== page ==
What is in the foreground of my mind-as an American travelling to Europe this week-are the tragedies in America. Almost everybody I spoke with in Europe this past week started off their conversations by expressing their concerns and condolences. Obviously, crises and tragedies bring out something in us. Ironically, this was short term. What we need is something that endures, not just something that comes and goes with emotional events.
As a systems person, what I found myself thinking about this last week, is how difficult it is in the middle of something like this not only to be caught up in the compassion of reactiveness, to help people in need. That is a very important type of compassion. But there are other types of compassion. There is the compassion of deeper understanding. That is the compassion for the future. That is the compassion for the children that they might not have to suffer what the children in New Orleans have had to suffer this last week. That is not just a reactive compassion; it is a thoughtful compassion. Few Americans are capable today of thinking and saying "Maybe we had something to do with this. Maybe this is not just bad luck." Of course, it is bad luck when the hurricane or the typhoon lands here, not there. That is bad luck. But the deeper causes are not bad luck in the least.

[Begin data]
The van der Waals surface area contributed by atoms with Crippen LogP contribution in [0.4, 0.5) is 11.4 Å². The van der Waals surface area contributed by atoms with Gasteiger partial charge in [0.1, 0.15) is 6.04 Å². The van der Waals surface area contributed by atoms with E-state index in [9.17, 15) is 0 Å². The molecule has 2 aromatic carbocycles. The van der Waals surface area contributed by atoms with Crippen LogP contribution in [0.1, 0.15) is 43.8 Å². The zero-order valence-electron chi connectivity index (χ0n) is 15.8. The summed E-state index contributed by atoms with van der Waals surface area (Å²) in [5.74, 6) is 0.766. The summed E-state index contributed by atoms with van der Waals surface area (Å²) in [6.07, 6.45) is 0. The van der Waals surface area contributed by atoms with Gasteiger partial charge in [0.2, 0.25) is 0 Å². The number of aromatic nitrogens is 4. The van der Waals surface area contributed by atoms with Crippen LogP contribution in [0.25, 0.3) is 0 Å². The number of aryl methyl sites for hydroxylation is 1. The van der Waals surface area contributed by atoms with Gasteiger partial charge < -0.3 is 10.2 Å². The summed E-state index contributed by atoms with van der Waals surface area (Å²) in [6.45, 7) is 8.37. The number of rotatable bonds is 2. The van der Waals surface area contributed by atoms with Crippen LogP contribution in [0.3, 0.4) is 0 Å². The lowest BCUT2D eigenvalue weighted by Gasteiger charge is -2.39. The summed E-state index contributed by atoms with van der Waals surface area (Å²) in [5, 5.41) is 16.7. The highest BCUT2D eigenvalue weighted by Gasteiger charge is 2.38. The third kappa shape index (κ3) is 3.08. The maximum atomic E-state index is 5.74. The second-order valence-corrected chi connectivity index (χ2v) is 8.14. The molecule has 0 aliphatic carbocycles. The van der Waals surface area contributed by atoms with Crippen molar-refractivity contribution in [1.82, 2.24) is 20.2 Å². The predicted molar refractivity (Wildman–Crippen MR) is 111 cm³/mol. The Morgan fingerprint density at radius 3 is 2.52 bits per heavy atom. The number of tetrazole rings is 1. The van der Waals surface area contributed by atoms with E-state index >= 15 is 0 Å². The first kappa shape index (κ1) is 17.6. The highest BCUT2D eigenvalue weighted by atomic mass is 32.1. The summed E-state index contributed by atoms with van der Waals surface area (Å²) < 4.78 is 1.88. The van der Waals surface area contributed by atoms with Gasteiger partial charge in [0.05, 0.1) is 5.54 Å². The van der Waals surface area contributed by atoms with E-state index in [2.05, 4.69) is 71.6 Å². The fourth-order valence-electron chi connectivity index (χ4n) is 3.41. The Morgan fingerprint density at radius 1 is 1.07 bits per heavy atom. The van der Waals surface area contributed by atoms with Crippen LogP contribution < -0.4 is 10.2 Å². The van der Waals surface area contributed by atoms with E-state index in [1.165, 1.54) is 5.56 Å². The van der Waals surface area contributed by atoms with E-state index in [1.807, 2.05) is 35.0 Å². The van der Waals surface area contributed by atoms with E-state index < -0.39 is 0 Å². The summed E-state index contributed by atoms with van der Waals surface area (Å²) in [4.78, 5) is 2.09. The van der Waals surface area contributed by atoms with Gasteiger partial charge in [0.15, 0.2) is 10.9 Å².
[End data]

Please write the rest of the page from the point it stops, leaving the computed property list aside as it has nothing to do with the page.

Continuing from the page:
We warm the oceans. For years, scientists have talked about the increasing instability of weather patterns all around the world. I know that the insurance industry spends a lot of time looking at this. This is their business. Swiss Re, the largest reinsurer in the world, has been convening private meetings among heads of state and CEOs to discuss the problem of increasing unpredictability of turbulence in global weather patterns for almost a half a decade now. They can see it in their business. But we cannot see it-and that is the question! Why do not we see it? What is keeping us from saying, "I had something to do with the tragedy of this week"? Not in the sense of having to criticize myself and flagellate myself about it, but more in the sense of that compassion for the future. Trying to understand the world of interdependencies is about trying to understand at multiple levels what's going on around us.